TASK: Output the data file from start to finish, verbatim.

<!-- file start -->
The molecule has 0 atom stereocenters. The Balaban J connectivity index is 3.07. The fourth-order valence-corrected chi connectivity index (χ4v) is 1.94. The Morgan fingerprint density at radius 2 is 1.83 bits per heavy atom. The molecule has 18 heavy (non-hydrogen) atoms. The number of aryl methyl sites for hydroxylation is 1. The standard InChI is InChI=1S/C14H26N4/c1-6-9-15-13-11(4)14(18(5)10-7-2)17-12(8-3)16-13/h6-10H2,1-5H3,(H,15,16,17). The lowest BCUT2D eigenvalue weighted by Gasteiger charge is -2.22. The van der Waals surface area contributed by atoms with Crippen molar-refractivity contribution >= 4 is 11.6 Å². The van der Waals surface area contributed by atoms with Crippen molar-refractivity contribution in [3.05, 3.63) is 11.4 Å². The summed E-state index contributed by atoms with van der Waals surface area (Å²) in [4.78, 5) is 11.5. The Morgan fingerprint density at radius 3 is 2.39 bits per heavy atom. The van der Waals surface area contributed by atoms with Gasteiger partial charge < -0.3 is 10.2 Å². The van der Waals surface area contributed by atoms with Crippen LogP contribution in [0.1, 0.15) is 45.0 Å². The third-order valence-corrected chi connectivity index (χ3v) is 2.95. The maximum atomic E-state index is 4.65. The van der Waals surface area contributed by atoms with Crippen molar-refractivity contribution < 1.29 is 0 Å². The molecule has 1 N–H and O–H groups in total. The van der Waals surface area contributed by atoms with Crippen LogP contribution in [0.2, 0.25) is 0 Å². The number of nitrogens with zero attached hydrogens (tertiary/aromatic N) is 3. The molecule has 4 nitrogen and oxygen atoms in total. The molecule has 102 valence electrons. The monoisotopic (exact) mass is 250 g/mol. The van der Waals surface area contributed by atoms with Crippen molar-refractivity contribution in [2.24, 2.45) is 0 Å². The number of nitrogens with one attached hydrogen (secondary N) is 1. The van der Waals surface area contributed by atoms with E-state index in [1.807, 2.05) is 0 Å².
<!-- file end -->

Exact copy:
The molecule has 0 atom stereocenters. The Balaban J connectivity index is 3.07. The fourth-order valence-corrected chi connectivity index (χ4v) is 1.94. The Morgan fingerprint density at radius 2 is 1.83 bits per heavy atom. The molecule has 18 heavy (non-hydrogen) atoms. The number of aryl methyl sites for hydroxylation is 1. The standard InChI is InChI=1S/C14H26N4/c1-6-9-15-13-11(4)14(18(5)10-7-2)17-12(8-3)16-13/h6-10H2,1-5H3,(H,15,16,17). The lowest BCUT2D eigenvalue weighted by Gasteiger charge is -2.22. The van der Waals surface area contributed by atoms with Crippen molar-refractivity contribution >= 4 is 11.6 Å². The van der Waals surface area contributed by atoms with Crippen molar-refractivity contribution in [3.05, 3.63) is 11.4 Å². The summed E-state index contributed by atoms with van der Waals surface area (Å²) in [4.78, 5) is 11.5. The Morgan fingerprint density at radius 3 is 2.39 bits per heavy atom. The van der Waals surface area contributed by atoms with Gasteiger partial charge < -0.3 is 10.2 Å². The van der Waals surface area contributed by atoms with Crippen LogP contribution in [0.1, 0.15) is 45.0 Å². The third-order valence-corrected chi connectivity index (χ3v) is 2.95. The maximum atomic E-state index is 4.65. The van der Waals surface area contributed by atoms with Crippen molar-refractivity contribution < 1.29 is 0 Å². The molecule has 1 N–H and O–H groups in total. The van der Waals surface area contributed by atoms with Crippen LogP contribution in [0.2, 0.25) is 0 Å². The number of nitrogens with zero attached hydrogens (tertiary/aromatic N) is 3. The molecule has 4 nitrogen and oxygen atoms in total. The molecule has 102 valence electrons. The monoisotopic (exact) mass is 250 g/mol. The van der Waals surface area contributed by atoms with Crippen molar-refractivity contribution in [2.24, 2.45) is 0 Å². The number of nitrogens with one attached hydrogen (secondary N) is 1. The van der Waals surface area contributed by atoms with E-state index in [1.807, 2.05) is 0 Å².